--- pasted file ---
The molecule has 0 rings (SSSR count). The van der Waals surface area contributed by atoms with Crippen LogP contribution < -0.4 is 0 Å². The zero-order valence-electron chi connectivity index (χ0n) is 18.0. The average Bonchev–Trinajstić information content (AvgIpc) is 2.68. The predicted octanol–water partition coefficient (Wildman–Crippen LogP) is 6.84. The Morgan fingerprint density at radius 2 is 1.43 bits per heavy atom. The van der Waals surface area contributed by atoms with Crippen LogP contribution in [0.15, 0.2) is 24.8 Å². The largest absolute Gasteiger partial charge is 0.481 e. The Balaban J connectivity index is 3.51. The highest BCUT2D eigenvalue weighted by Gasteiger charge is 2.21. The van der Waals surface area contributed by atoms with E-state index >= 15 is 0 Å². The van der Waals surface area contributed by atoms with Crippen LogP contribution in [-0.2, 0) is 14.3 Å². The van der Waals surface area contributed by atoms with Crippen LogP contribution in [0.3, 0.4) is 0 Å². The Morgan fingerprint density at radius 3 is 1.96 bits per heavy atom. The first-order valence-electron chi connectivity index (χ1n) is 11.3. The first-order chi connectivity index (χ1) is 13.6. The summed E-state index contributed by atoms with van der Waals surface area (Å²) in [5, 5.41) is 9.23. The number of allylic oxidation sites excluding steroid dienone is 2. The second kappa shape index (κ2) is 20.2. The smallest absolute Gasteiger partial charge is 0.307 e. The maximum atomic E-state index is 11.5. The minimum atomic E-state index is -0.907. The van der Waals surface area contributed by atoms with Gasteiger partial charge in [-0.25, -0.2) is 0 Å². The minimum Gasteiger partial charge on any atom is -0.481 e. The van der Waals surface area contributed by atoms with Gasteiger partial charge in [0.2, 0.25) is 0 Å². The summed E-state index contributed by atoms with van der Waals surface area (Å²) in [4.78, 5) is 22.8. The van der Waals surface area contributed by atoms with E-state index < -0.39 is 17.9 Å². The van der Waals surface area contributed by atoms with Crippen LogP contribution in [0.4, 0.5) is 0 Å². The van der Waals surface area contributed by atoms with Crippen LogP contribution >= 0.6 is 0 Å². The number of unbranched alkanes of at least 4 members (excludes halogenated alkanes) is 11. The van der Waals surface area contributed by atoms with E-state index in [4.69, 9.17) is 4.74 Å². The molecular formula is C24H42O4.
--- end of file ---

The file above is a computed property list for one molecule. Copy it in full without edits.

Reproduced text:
The molecule has 0 rings (SSSR count). The van der Waals surface area contributed by atoms with Crippen LogP contribution < -0.4 is 0 Å². The zero-order valence-electron chi connectivity index (χ0n) is 18.0. The average Bonchev–Trinajstić information content (AvgIpc) is 2.68. The predicted octanol–water partition coefficient (Wildman–Crippen LogP) is 6.84. The Morgan fingerprint density at radius 2 is 1.43 bits per heavy atom. The van der Waals surface area contributed by atoms with Crippen LogP contribution in [0.15, 0.2) is 24.8 Å². The largest absolute Gasteiger partial charge is 0.481 e. The Balaban J connectivity index is 3.51. The highest BCUT2D eigenvalue weighted by Gasteiger charge is 2.21. The van der Waals surface area contributed by atoms with E-state index >= 15 is 0 Å². The van der Waals surface area contributed by atoms with Crippen LogP contribution in [-0.2, 0) is 14.3 Å². The van der Waals surface area contributed by atoms with Crippen LogP contribution in [0.3, 0.4) is 0 Å². The Morgan fingerprint density at radius 3 is 1.96 bits per heavy atom. The first-order valence-electron chi connectivity index (χ1n) is 11.3. The first-order chi connectivity index (χ1) is 13.6. The summed E-state index contributed by atoms with van der Waals surface area (Å²) in [5, 5.41) is 9.23. The number of allylic oxidation sites excluding steroid dienone is 2. The second kappa shape index (κ2) is 20.2. The smallest absolute Gasteiger partial charge is 0.307 e. The maximum atomic E-state index is 11.5. The minimum atomic E-state index is -0.907. The van der Waals surface area contributed by atoms with Gasteiger partial charge in [-0.25, -0.2) is 0 Å². The minimum Gasteiger partial charge on any atom is -0.481 e. The van der Waals surface area contributed by atoms with Gasteiger partial charge in [0.2, 0.25) is 0 Å². The summed E-state index contributed by atoms with van der Waals surface area (Å²) in [4.78, 5) is 22.8. The van der Waals surface area contributed by atoms with E-state index < -0.39 is 17.9 Å². The van der Waals surface area contributed by atoms with Crippen LogP contribution in [0.4, 0.5) is 0 Å². The van der Waals surface area contributed by atoms with Crippen LogP contribution >= 0.6 is 0 Å². The number of unbranched alkanes of at least 4 members (excludes halogenated alkanes) is 11. The van der Waals surface area contributed by atoms with E-state index in [4.69, 9.17) is 4.74 Å². The molecular formula is C24H42O4.